The stories we tell ourselves shape how we see the world around us. Sometimes, these stories are incomplete, lopsided in ways that aren’t obvious to us. A world viewed through the lens of such stories contains the suffering of inescapable traps, impossible choices, and paralyzing ambivalence. I want to share a framework with you that I found useful for adding a bit more depth to the stories, revealing more choices, and gaining a sense of direction. I developed it through my effort to discern the forces within myself, and have since applied it to help other people and organizations map their stories. I was inspired to see the framework resonate with others, and heartened to see them use it for wrangling with their challenges, helping refine the framework in the process.
This framework is more of a “feels like, seems like” tool rather than a rigorous scientific instrument. I think of it as a lightweight navigation aid for making sense of confounding situations.
At the core of the framework, there is a four-quadrant coordinate space, formed by four needs in a pairwise tension with each other. The opposing needs that form the horizontal axis are Belonging (right) and Agency (left). The opposing needs that form the vertical axis are Safety (bottom) and Purpose (top).
These four quadrants are where the character’s story unfolds. At any given moment, the character is a point in this space. This character can be a person, a team, an organization, a family, or any social structure. Axes supply the coordinates within the space.
The coordinates reflect the tension between each of the paired needs. For a point that’s at the center–that is, equidistant between the extremes, the needs are perfectly balanced with each other. Points closer to either extreme reflect the imbalance: one need is dominating the other.
The farther to the extremes is the character, the more polarized the story becomes. At these extremes, needs are vastly outbalanced, becoming stark and existential. On the fringes of the coordinate space, there are drastic actions, emotional turmoil, sharp edges, spikes, and suffering. Everything is super high-contrast and feels like the matter of life and death. Needs turn into fears and impulsive drives. Safety becomes the literal matter of survival. Belonging — the terror of becoming invisible to others. Purpose transmutes into the horror of rotting alive. The need for Agency explodes into panic of dissolving into the mass of others.
The closer to the center, the more balanced and nuanced the story. The tugs of the needs become subtle, needing more care to discern. Things may seem “normal” or “business as usual”, yet there’s usually a nagging feeling of ambivalence, something being off.
At the center, all needs are balanced in perfect harmony with each other. No need is heard stronger than others, and the character is at peace. Here, all needs are still present and are just as forceful, yet the character is able to see them and masterfully maintain the delicate balance.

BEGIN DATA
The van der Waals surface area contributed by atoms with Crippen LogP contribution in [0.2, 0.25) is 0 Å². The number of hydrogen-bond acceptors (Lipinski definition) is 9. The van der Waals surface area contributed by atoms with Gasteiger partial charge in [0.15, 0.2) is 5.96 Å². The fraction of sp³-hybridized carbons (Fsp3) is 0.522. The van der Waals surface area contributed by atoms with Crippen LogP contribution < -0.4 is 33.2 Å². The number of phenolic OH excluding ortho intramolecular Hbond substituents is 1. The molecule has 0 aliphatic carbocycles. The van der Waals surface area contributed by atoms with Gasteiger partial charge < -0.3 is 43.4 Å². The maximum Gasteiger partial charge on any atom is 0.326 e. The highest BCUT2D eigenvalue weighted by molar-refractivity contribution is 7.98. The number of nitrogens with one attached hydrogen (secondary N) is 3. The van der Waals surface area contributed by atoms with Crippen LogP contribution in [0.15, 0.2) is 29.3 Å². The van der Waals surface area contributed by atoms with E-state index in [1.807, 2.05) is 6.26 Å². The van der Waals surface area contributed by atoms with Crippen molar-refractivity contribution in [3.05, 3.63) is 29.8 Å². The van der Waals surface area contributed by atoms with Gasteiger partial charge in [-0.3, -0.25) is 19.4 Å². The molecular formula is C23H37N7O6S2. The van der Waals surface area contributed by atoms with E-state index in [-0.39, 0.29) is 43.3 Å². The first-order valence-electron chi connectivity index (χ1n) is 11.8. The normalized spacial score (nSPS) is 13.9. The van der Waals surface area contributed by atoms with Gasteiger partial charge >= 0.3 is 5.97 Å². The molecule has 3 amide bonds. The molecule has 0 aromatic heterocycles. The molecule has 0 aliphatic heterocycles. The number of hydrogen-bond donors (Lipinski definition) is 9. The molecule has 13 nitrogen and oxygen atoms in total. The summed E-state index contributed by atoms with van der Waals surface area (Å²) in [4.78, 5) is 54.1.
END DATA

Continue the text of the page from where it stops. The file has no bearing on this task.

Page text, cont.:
The neat effect of this arrangement of the coordinate space is that the framework becomes directional: there is a clear destination, something to move toward. There’s a built-in compass of sorts. Getting to center is the nature of the character’s journey.
In practice, the journey rarely ends up looking like a direct line. Like in an endless tug of war, each of the four needs competes for the character’s attention and usurps it when the attention is granted. Instead of arriving at center, the shift in the balance tends to “overshoot” the character over to the adjacent quadrants.
And so the journey ends up looking like a chaotic meandering from one quadrant from another, an enduring quest for peace.
To reach the center, the character must transform. They must learn to have simultaneous attention on all four needs, to gently balance them in the moment. The character needs to become aware of the needs, learn to see them and the tension between them.
This is the basic setup of the framework. For me, its value has been in having a structured way of looking at a situation, finding the story that is being told and revealing new ways to see that story. Who is the character in the story? What words do I use to describe the character’s needs? What do these words tell me about the character’s position in the coordinate space? What led to them being there? What are the hopes and aspirations of the character for each quadrant? What are the fears? What does being at center feel like?
My experience is that with each answer, the story gains a bit more depth, more subtlety, and allows me to see more choices, more opportunities and clarity of direction. I hope you’ll find it useful in your character’s journey toward the center.
5 thoughts on “The Four Needs Framework”
This model resonates strongly with me personally at the moment, thank you! In particular, I found the tension between purpose and safety quote relevant and enlightening as I hadn’t previously framed these two concepts as a polarity.
Thank you for sharing.
This is a simple and elegant framework that is useful to assess where we are at any given time. If you flip belonging and agency, it mirrors the Leadership Circle Profile model. In this simplified form it is abundantly useful.